What type of data should you be collecting?
In just over a week, we’ll be attending Apex Assembly in Chicago, where we anticipate a lot of conversation about Google’s latest announcement to delay the sunsetting of third-party cookies until 2024.
The event brings together leading data executives to discuss how “in today’s digital landscape, the role of the Chief Data Officer and Chief Analytics Officer has become the most dynamic among their peers. These executives are focused on finding the most transformative technologies that enable faster innovation by implementing Data, BI, ML & AL to rapidly bring value to their enterprise and customers.”
For the 84% of marketers who are worried about the future of advertising as third-party cookies are phased out, this news will likely come as a relief. But now is not the time to rest on our laurels. Over the coming weeks, we’ll be explaining the importance of building a first-party data asset across your organization to better understand audiences, increase reader engagement, and ultimately, drive revenue.
In the meantime, let’s take a look at the different types of data and their potential use cases.
Data types and uses
The ad tech industry categorizes data into four distinct types, differentiated by how far removed they are from the source of information:
A relatively new term, coined by Forrester Research, zero-party data refers to that which “a customer intentionally and proactively shares with a brand.” It can be collected through a number of means, such as surveys, direct messages, communication preferences or customized account configurations. Zero-party data is sometimes referred to as explicit data, due to the fact that it is willingly volunteered by the customer, as opposed to first-party data, which is automatically collected by the publisher upon the customer giving permission.
Edge computing, in which the data never leaves a consumer’s device, can also be classed as zero-party data.
Zero-party data can be a highly valuable asset if utilized to its full potential, as it helps publishers significantly improve personalization.
This is data that a publisher has gathered directly from its audience, including subscribers, site visitors, and social media followers. It may include information such as a reader’s email address, purchase history, and support history, as well as their email interactions and online behaviors.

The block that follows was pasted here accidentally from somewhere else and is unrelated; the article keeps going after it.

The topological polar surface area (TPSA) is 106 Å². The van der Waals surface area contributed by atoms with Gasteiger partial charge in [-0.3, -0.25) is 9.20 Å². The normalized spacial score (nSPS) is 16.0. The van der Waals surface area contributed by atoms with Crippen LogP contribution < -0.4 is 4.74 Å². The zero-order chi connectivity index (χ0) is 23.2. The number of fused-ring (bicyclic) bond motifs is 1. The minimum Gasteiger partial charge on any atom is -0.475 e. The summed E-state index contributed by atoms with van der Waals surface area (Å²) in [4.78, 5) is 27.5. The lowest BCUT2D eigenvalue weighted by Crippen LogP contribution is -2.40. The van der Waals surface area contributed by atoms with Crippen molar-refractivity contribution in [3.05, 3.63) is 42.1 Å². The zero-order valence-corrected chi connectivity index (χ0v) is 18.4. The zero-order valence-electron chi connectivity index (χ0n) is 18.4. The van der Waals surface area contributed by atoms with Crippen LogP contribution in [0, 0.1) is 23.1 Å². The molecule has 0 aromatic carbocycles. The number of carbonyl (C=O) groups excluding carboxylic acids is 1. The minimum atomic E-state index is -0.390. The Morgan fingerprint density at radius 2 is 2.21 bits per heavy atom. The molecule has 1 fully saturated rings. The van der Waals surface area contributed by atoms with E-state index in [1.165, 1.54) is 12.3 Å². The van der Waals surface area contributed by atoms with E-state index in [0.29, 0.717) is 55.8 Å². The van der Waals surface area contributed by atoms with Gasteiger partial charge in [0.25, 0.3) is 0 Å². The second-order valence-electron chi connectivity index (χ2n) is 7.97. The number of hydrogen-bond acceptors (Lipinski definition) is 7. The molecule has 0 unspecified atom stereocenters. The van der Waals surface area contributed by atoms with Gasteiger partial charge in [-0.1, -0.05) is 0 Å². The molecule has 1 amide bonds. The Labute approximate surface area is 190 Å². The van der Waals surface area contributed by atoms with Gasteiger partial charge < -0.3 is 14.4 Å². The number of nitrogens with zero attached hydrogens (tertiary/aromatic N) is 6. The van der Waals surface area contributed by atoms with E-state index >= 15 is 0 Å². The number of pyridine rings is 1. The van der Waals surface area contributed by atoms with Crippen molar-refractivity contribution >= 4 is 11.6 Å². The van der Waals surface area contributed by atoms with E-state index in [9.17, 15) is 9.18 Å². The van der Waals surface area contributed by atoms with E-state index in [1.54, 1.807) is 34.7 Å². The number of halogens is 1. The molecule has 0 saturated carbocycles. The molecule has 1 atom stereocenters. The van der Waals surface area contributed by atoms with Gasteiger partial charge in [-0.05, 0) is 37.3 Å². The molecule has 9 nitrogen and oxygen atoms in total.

Data is collected using first-party cookies and advertising IDs, which identify individual visitors. These IDs are then used to track user behavior as they interact with a website or app, in order to serve behavioral and contextual ads.
First-party data differs from (and is arguably preferable to) second- or third-party data in that it requires a direct relationship with the customer; there is no intermediary between the publisher and the recipient of the information.
In partnership with Boston Consulting Group (BCG), Google has shown that using first-party data for key marketing functions can be a highly effective strategy, with some brands achieving a 2.9x revenue uplift. However, that’s only if they build a solid data infrastructure that enables them to to understand, analyze and intelligently use the data they have available to them.
This refers to data that has been purchased from a trusted partner who has gathered it directly from their visitors or customers; in short, it’s someone else’s first-party data.
In a second-party data transaction, two or more parties decide to share data for their mutual benefit. They agree to terms and then exchange the data in a closed environment, such as a data “clean room”, in order to safeguard their customers’ privacy.
Using second-party data is a way for companies to overcome data silos that may be restricting their growth. It enables them to build a more layered, granular view of their customer's behaviors and interests, which can help to build a more comprehensive business strategy.
Third-party data is information collected or distributed by a third party that does not have a direct relationship with the customer.
It can be obtained through third-party cookies, which track an individual across multiple sites in order to develop a profile of their interests and behaviors. This information is gathered, aggregated, and packaged to be used by multiple companies for advertising purposes.
As well as offering low accuracy and relevance, compared to first-party data, third-party data also raises concerns about customer privacy, which is why Google is preparing to sunset third-party cookies.
Next steps for the data-savvy
While the deprecation of third-party cookies may have been postponed until 2024, brands should be proactively seeking out alternatives to third-party data in order to ensure they are prepared for the shift when it finally happens.
First-party data collected directly from customers should be the primary focus, aggregated at scale, reliably and accurately, to enable executive leaders to make better business decisions. This can then be supplemented by zero-party data (through customer engagement initiatives), and second-party data (if relevant partnerships can be sought out).
If you’re looking for advice on how to make your first-party data work harder in the coming months, join us at Apex Assembly in Chicago on September 29th. To book a 1:1 with our sales team, email us directly at email@example.com. Look forward to seeing you there!